Section 162b further provides that after such maximum rate is established, it may be changed under the provisions of section 162a(2), or as provided by law. The enactment of section 11-81-1 and 2 of the Municipal Code fall within the provisions of section 162b as provided by law. Thus, the Treasurer contends, and we agree, that the city of Springfield by a three-fourths vote of its city council, had a right to levy .06%, plus an additional rate of .04166%, for streets and bridges for 1965 as determined by section 162b of the Revenue Act and by sections 11-81-1 and 2 of the Municipal Code. The propriety of this method of increase in rate under the statutes in question is indicated by our decision in People ex rel. Ross v. Chicago, Burlington and Quincy Railroad Co., 411 Ill. 167. At page 170, we stated: "Without attempting an exhaustive list of instances in which a normal rate may be increased to a maximum rate by a method other than referendum, it is sufficient to refer to the provision which authorizes an increase in the normal city and village tax rate for street and bridge purposes by a three-fourths vote of the city council or board of trustees, (Ill. Rev. Stat. 1947, chap. 24, par. 696a,) * * *." We conclude, therefore, that the city of Springfield's levy for streets and bridges was legal, and that this objection should have been overruled by the trial court.
A further category of objections involves two tax levies *154 which the objector claims are invalid because they exceeded the maximum statutory rate limit. These levies were made by the county of Sangamon for Civil Defense in the sum of $6,727, and for Veterans Assistance in the sum of $10,251. These levies were made pursuant to appropriate statutory authority. Each statute provides that these taxes may be imposed "in addition to and in excess of the amount authorized to be levied for General Corporate purposes." The Civil Defense levy was authorized by section 13 of the Civil Defense Act (Ill. Rev. Stat. 1965, ch. 127, par. 281), and the Veterans Assistance levy by section 28a of the Counties Act (Ill. Rev. Stat. 1965, ch. 34, par. 506). Each litigant agrees that the statutory language "in addition" to all other county taxes did not remove the statutory rate limitation imposed on the county, and that additional rates for these purposes had not been authorized by referendum. They differ, however, on their interpretation of sections 162a and 162b of the Revenue Act. Ill. Rev. Stat. 1965, ch. 120, pars. 643a, 643b.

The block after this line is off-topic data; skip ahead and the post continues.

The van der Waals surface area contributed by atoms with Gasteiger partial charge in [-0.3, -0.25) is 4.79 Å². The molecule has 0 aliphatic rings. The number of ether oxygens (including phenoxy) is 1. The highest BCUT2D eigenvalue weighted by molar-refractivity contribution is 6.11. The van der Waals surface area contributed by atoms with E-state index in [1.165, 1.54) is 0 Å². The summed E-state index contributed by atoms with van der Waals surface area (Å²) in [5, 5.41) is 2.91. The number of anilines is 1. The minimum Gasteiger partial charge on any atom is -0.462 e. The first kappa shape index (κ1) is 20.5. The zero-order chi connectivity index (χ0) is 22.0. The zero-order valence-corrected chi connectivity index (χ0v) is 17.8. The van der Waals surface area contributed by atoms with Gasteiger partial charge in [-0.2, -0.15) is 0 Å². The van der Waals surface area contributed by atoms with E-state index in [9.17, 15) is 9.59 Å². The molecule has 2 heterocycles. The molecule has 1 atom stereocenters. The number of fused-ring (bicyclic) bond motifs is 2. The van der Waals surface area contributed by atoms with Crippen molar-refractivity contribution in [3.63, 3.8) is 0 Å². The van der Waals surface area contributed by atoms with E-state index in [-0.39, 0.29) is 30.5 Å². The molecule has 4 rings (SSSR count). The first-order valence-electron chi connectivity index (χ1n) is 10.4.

Sangamon County levied taxes for 1965 at the rates of $0.0012 for Civil Defense, and $0.0019 for Veterans Assistance. That year the tax rate for general county purposes was $0.085, which was the maximum rate established by the formula provisions of section 162a of the Revenue Act. Section 25.05 of the Counties Act set the maximum statutory rate for the general county purposes at $0.125% of the fair cash value of the property within its boundaries. (Ill. Rev. Stat. 1965, ch. 34, par. 406.) The addition of Civil Defense and Veterans Assistance rates, authorized by the aforesaid statutes which were enacted after section 162a of the Revenue Act went into effect, increased the maximum rate set under the formula provisions of section 162a of the Revenue Act, but did not exceed the statutory rate of $0.125 for counties as authorized by section 25.05 of the Counties Act.
The objector contends that a referendum was necessary *155 to increase the rate of $0.085. The Treasurer urges that a referendum is required only if the overall county rate, as increased by the two new taxes, exceeded $0.125.
In 1965, section 25.05 of the Counties Act, which provided the maximum county rate, was amended by two bills. House Bill 1324, passed June 29, 1965, set the maximum county rate at .125%, but contained no provision for increase in the rate by the county board without referendum. It provided that counties having a population of 300,000 or less inhabitants are subject to the General Revenue Law. Senate Bill 1058, passed June 29, 1965, likewise set the maximum county rate at .125% of the full fair cash value of the property in the taxing district, and further provided:
"The foregoing limitations upon tax rates, insofar as they are applicable to counties having less than 500,000 inhabitants, are subject to the provisions of the General Revenue Law of Illinois. However, in any county having 15,000 or more, but less than 200,000 inhabitants, the county board may, without referendum, increase by not more than .02% the maximum rate, applicable on the effective date of this amendatory Act of 1965, at which it levies taxes for general county purposes; provided that such maximum rate shall not be raised by more than .01% in any one year and in no event shall such increase raise such rate above.125%. In any county having 200,000 or more but fewer than 500,000 inhabitants, the county board may, without referendum, increase by not more than .03% the maximum rate, applicable on the effective date of this amendatory Act of 1965, at which it levies taxes for general county purposes; provided that such maximum rate shall not be raised by more than .02% in any one year and in no event shall such increase raise such rate above.125%."